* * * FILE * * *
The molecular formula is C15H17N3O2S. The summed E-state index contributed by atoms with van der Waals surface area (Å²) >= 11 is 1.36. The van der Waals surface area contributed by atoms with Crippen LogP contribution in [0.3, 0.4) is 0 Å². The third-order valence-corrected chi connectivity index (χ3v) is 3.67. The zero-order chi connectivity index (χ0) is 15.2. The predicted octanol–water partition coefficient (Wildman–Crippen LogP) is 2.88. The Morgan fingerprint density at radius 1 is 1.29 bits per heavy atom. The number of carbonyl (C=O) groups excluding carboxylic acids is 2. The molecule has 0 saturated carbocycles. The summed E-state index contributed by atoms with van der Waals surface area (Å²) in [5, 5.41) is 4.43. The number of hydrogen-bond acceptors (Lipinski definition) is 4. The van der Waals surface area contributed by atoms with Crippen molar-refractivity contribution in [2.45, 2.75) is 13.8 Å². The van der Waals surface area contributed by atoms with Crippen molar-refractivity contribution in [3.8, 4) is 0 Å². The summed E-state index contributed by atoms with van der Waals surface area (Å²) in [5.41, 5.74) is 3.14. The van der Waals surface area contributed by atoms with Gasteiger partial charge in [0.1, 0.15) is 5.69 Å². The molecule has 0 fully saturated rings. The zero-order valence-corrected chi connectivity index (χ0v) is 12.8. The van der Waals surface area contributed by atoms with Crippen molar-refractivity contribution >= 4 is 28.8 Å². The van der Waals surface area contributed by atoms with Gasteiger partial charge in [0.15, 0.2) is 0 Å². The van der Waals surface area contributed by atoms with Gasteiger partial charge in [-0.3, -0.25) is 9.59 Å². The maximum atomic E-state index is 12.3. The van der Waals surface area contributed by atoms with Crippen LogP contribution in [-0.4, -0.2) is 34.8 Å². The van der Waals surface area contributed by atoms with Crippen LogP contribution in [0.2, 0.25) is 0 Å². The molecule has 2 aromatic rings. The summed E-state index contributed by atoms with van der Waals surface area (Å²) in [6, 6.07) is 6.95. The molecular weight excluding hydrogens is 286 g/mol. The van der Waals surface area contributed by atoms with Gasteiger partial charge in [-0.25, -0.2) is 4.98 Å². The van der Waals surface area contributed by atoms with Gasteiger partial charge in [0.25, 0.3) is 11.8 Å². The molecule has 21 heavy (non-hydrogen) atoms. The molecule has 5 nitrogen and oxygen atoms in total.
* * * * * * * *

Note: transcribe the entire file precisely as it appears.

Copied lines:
The molecular formula is C15H17N3O2S. The summed E-state index contributed by atoms with van der Waals surface area (Å²) >= 11 is 1.36. The van der Waals surface area contributed by atoms with Crippen LogP contribution in [0.3, 0.4) is 0 Å². The third-order valence-corrected chi connectivity index (χ3v) is 3.67. The zero-order chi connectivity index (χ0) is 15.2. The predicted octanol–water partition coefficient (Wildman–Crippen LogP) is 2.88. The Morgan fingerprint density at radius 1 is 1.29 bits per heavy atom. The number of carbonyl (C=O) groups excluding carboxylic acids is 2. The molecule has 0 saturated carbocycles. The summed E-state index contributed by atoms with van der Waals surface area (Å²) in [5, 5.41) is 4.43. The number of hydrogen-bond acceptors (Lipinski definition) is 4. The van der Waals surface area contributed by atoms with Crippen molar-refractivity contribution in [2.45, 2.75) is 13.8 Å². The van der Waals surface area contributed by atoms with Crippen molar-refractivity contribution in [3.8, 4) is 0 Å². The summed E-state index contributed by atoms with van der Waals surface area (Å²) in [5.41, 5.74) is 3.14. The van der Waals surface area contributed by atoms with Gasteiger partial charge in [0.1, 0.15) is 5.69 Å². The molecule has 0 fully saturated rings. The zero-order valence-corrected chi connectivity index (χ0v) is 12.8. The van der Waals surface area contributed by atoms with Crippen molar-refractivity contribution >= 4 is 28.8 Å². The van der Waals surface area contributed by atoms with Gasteiger partial charge in [0.15, 0.2) is 0 Å². The van der Waals surface area contributed by atoms with Gasteiger partial charge in [-0.3, -0.25) is 9.59 Å². The maximum atomic E-state index is 12.3. The van der Waals surface area contributed by atoms with Crippen LogP contribution in [-0.4, -0.2) is 34.8 Å². The van der Waals surface area contributed by atoms with Crippen LogP contribution in [0.2, 0.25) is 0 Å². The molecule has 2 aromatic rings. The summed E-state index contributed by atoms with van der Waals surface area (Å²) in [6, 6.07) is 6.95. The molecular weight excluding hydrogens is 286 g/mol. The van der Waals surface area contributed by atoms with Gasteiger partial charge in [-0.25, -0.2) is 4.98 Å². The van der Waals surface area contributed by atoms with Gasteiger partial charge in [0.25, 0.3) is 11.8 Å². The molecule has 21 heavy (non-hydrogen) atoms. The molecule has 5 nitrogen and oxygen atoms in total.